Today, MOJO welcomes a guest post from Anita Berlanga, a principal at Bear Boring, LLC - a contract and custom manufacturer in Wyoming, Illinois.
When I was a little girl, back in the Jurassic Era, my father would drag me to an auto-supply place in what is now known as the South Loop in Chicago – Warshawsky’s. It was a huge, fascinating/scary place, full of pulleys and plugs and Everything Automotive – and these Scary Guys behind the counter. Gruff, cranky – all business. And every one of them knew the auto-parts business like the back of their hands. The guys at the dusty desks all wore ties, just a little too short for fashion. Seriously crabby – but they knew even more than the counter guys did. If they didn’t have it, they knew who did (though that was rare- 1960s Warshawsky had everything). And if the next ‘they’ didn’t have it, it simply didn’t exist.
I miss those guys – and what they knew. I spend a lot of my research time looking for them. And when I find one, growling on the other end of the phone, I send up a prayer of thanks and do the Dance of Joy.
See, I’m Old School enough to know that I don’t have deep supply knowledge – what I DO know is that ‘supply’ is almost always out there – you just have to know how to hunt it down. The Internet is a great and wonderful tool. But! What if you don’t know what you need to ask to get that Next Step Closer to solving your customer’s problem??
That’s where the Guys in the Short Ties (GiST) come in.
In addition to our specialty parts manufacturing we are the go-to company for the weird, the arcane, the impossible schedule: “Help! I need this exotic part. It’s only made on the steppes of Mongolia on Tuesdays in July – and oh! I need it by this Friday”. Our customers come to us because they know I will move mountains to make it happen. The first stop is always the Internet – and why not? It’s easy and I’m good at hunting online – but what I’m really looking for are phone numbers…..because even in the Internet Age, human interaction is still essential to get things done: at the other end of one of those numbers will be a GiST, with a voice like a million Marlboros and a serious ‘whaddaywant’ attitude.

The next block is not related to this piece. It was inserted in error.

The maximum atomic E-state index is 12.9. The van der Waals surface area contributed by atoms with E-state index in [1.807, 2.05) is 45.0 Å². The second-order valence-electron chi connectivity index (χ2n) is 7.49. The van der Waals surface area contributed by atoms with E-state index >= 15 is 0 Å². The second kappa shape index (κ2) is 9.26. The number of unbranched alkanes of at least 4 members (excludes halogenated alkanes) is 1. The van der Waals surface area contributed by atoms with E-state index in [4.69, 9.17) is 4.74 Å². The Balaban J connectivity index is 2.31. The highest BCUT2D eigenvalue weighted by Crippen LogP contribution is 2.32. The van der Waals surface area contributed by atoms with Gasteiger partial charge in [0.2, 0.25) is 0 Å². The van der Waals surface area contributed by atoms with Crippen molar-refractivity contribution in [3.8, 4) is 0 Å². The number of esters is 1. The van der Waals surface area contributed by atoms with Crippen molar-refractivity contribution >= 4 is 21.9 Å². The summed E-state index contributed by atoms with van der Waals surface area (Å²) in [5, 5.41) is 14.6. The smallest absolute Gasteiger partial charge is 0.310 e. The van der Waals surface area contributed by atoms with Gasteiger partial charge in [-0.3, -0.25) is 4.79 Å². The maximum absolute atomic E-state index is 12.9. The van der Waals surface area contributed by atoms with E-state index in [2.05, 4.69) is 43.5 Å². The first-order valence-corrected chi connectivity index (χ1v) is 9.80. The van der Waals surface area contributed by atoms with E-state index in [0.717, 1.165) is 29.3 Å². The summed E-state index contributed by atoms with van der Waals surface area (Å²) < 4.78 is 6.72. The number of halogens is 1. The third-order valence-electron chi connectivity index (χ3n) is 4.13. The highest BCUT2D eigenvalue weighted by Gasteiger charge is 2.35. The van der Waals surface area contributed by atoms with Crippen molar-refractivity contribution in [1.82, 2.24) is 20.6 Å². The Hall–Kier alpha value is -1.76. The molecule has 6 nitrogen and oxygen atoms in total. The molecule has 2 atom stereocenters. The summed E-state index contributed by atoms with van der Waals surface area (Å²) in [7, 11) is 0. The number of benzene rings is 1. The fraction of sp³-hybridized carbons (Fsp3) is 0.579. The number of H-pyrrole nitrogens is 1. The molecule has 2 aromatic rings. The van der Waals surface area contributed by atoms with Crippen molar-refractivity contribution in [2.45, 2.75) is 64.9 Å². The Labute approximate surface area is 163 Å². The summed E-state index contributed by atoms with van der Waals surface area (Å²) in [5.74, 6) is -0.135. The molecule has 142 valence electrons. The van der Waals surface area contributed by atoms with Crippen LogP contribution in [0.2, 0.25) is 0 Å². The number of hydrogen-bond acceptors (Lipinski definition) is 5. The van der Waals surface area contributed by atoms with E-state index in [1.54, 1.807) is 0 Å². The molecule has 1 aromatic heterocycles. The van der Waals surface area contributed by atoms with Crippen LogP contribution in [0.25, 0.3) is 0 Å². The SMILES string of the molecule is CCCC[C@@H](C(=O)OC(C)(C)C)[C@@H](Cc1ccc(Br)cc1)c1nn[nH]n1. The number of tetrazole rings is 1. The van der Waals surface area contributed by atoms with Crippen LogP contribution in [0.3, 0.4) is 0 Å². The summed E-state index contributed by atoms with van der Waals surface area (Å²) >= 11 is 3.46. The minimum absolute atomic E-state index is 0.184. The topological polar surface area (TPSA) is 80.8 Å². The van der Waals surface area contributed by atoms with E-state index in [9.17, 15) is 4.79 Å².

And if he doesn’t have the answer to my question, he will have a number for somebody who does – but only if I’m smart enough to ask him, nicely. And after I winkle it out of him (I’m a girl and not adverse to smooching-up for info), he will grunt and hang up the phone in the middle of my big-time thanks because GiSTs don’t care about thanks – either give them the order or get off the phone so they can get the next customer or get back to the racing form. Half the time they don’t even have computers – just a bunch of dusty parts catalogs, all scribbled over and a chewed-up Rolodex from 1969, covered in ash and soot from a 20-yr, 2-pack a day habit.
Bless that Rolodex and that catalogue. It’s got the next GiST who will tell you that their warehouse has the last box from Jupiter, circa 1981 or their blacksmith ??? (who has a blacksmith?) can make that exotic part and overnight it ( it’s true) but first you need to give them an okay that they can use the generic version of the exotic alloy, Who even knew there was a generic version? I thought that was the alloy. “No” the GiST growls, puffing on his cig “xxx is like Kleenex - it’s the brand-name. “yyy is the actual alloy composition”. JEEBERS! WHO KNEW THIS?
You bust a digit calling your customer to get the okay – he thinks you’re a freaking GENIUS because everybody else gave him the standard 6-8 week runaround – and you are a genius…..because you know the Power of the Guys in the Short Ties. And, as you hunt them like a rare species, you also respect and honor those GiSTs like the National Treasures they are.
Now…I’m not dissing the new crop of sales/supply folks – they do what they can with what they are given, which is mostly the company product database. And it’s a different work mindset now from when the GiSTs were honing their skills . These days, nobody sticks around in any one INDUSTRY, let alone any one company, long enough to amass that kind of network. It’s a damn shame – but it is what it is.
No, this is just a mournful love-letter to the ever-diminishing ranks of Guys in Short Ties. Maybe I’m the last Old School/New Customer they will have – most folks entering the manufacturing biz are way younger than me and do business differently – but I want those guys to know: I Love You! You are the reason my customers love me. So stay around for a little longer, okay?
And please: leave me your beat-up Rolodex when you retire?